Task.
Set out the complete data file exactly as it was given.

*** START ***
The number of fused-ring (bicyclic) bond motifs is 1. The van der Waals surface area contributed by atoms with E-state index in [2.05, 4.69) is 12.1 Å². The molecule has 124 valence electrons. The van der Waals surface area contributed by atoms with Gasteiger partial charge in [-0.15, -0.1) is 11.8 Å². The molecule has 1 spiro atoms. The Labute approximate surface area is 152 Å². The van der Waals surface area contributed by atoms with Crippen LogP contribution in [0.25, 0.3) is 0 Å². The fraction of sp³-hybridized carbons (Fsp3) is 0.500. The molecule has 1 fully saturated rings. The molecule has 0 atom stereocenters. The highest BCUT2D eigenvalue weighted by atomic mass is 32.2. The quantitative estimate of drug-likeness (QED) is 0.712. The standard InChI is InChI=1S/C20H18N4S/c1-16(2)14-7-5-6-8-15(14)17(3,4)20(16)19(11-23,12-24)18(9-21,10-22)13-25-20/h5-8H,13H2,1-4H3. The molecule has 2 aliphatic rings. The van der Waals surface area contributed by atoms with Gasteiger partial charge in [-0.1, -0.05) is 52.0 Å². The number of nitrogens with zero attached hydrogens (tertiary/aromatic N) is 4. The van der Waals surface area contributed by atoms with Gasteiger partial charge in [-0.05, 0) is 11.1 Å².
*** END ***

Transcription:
The number of fused-ring (bicyclic) bond motifs is 1. The van der Waals surface area contributed by atoms with E-state index in [2.05, 4.69) is 12.1 Å². The molecule has 124 valence electrons. The van der Waals surface area contributed by atoms with Gasteiger partial charge in [-0.15, -0.1) is 11.8 Å². The molecule has 1 spiro atoms. The Labute approximate surface area is 152 Å². The van der Waals surface area contributed by atoms with Crippen LogP contribution in [0.25, 0.3) is 0 Å². The fraction of sp³-hybridized carbons (Fsp3) is 0.500. The molecule has 1 fully saturated rings. The molecule has 0 atom stereocenters. The highest BCUT2D eigenvalue weighted by atomic mass is 32.2. The quantitative estimate of drug-likeness (QED) is 0.712. The standard InChI is InChI=1S/C20H18N4S/c1-16(2)14-7-5-6-8-15(14)17(3,4)20(16)19(11-23,12-24)18(9-21,10-22)13-25-20/h5-8H,13H2,1-4H3. The molecule has 2 aliphatic rings. The van der Waals surface area contributed by atoms with Gasteiger partial charge in [-0.1, -0.05) is 52.0 Å². The number of nitrogens with zero attached hydrogens (tertiary/aromatic N) is 4. The van der Waals surface area contributed by atoms with Gasteiger partial charge in [-0.05, 0) is 11.1 Å².